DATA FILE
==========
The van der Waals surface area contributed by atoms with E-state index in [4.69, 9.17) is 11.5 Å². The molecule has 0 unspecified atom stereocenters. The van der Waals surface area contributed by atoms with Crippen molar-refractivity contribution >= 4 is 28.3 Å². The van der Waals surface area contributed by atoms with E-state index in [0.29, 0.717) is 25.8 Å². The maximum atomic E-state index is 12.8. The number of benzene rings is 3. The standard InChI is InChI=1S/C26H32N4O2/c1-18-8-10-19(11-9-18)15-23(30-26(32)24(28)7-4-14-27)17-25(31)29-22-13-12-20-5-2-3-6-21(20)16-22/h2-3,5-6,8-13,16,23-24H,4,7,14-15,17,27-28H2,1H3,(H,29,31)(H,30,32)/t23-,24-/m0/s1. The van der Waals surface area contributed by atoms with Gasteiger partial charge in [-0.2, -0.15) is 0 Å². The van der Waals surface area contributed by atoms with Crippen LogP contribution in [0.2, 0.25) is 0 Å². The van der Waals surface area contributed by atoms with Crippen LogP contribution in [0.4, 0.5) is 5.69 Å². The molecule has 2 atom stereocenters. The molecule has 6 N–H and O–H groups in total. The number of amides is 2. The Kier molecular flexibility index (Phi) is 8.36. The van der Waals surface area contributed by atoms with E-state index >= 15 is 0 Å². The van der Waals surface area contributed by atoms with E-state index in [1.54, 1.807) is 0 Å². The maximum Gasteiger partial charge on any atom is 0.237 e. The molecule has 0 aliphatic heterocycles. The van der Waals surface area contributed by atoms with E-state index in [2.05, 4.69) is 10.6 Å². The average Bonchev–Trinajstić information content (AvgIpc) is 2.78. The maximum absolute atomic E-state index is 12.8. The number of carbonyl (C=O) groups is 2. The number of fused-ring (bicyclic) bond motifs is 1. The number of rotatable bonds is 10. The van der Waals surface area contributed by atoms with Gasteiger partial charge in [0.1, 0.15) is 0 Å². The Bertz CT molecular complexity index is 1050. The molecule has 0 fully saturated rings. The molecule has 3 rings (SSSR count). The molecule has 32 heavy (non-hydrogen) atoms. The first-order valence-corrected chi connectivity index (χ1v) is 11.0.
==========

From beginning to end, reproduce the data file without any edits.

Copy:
The van der Waals surface area contributed by atoms with E-state index in [4.69, 9.17) is 11.5 Å². The molecule has 0 unspecified atom stereocenters. The van der Waals surface area contributed by atoms with Crippen molar-refractivity contribution >= 4 is 28.3 Å². The van der Waals surface area contributed by atoms with E-state index in [0.29, 0.717) is 25.8 Å². The maximum atomic E-state index is 12.8. The number of benzene rings is 3. The standard InChI is InChI=1S/C26H32N4O2/c1-18-8-10-19(11-9-18)15-23(30-26(32)24(28)7-4-14-27)17-25(31)29-22-13-12-20-5-2-3-6-21(20)16-22/h2-3,5-6,8-13,16,23-24H,4,7,14-15,17,27-28H2,1H3,(H,29,31)(H,30,32)/t23-,24-/m0/s1. The van der Waals surface area contributed by atoms with Gasteiger partial charge in [-0.2, -0.15) is 0 Å². The van der Waals surface area contributed by atoms with Crippen LogP contribution in [0.2, 0.25) is 0 Å². The van der Waals surface area contributed by atoms with Crippen LogP contribution in [0.4, 0.5) is 5.69 Å². The molecule has 2 atom stereocenters. The molecule has 6 N–H and O–H groups in total. The number of amides is 2. The Kier molecular flexibility index (Phi) is 8.36. The van der Waals surface area contributed by atoms with E-state index >= 15 is 0 Å². The van der Waals surface area contributed by atoms with E-state index in [1.54, 1.807) is 0 Å². The maximum Gasteiger partial charge on any atom is 0.237 e. The molecule has 0 aliphatic heterocycles. The van der Waals surface area contributed by atoms with E-state index in [2.05, 4.69) is 10.6 Å². The average Bonchev–Trinajstić information content (AvgIpc) is 2.78. The maximum absolute atomic E-state index is 12.8. The number of carbonyl (C=O) groups is 2. The number of fused-ring (bicyclic) bond motifs is 1. The number of rotatable bonds is 10. The van der Waals surface area contributed by atoms with Gasteiger partial charge in [0.1, 0.15) is 0 Å². The Bertz CT molecular complexity index is 1050. The molecule has 0 fully saturated rings. The molecule has 3 rings (SSSR count). The molecule has 32 heavy (non-hydrogen) atoms. The first-order valence-corrected chi connectivity index (χ1v) is 11.0.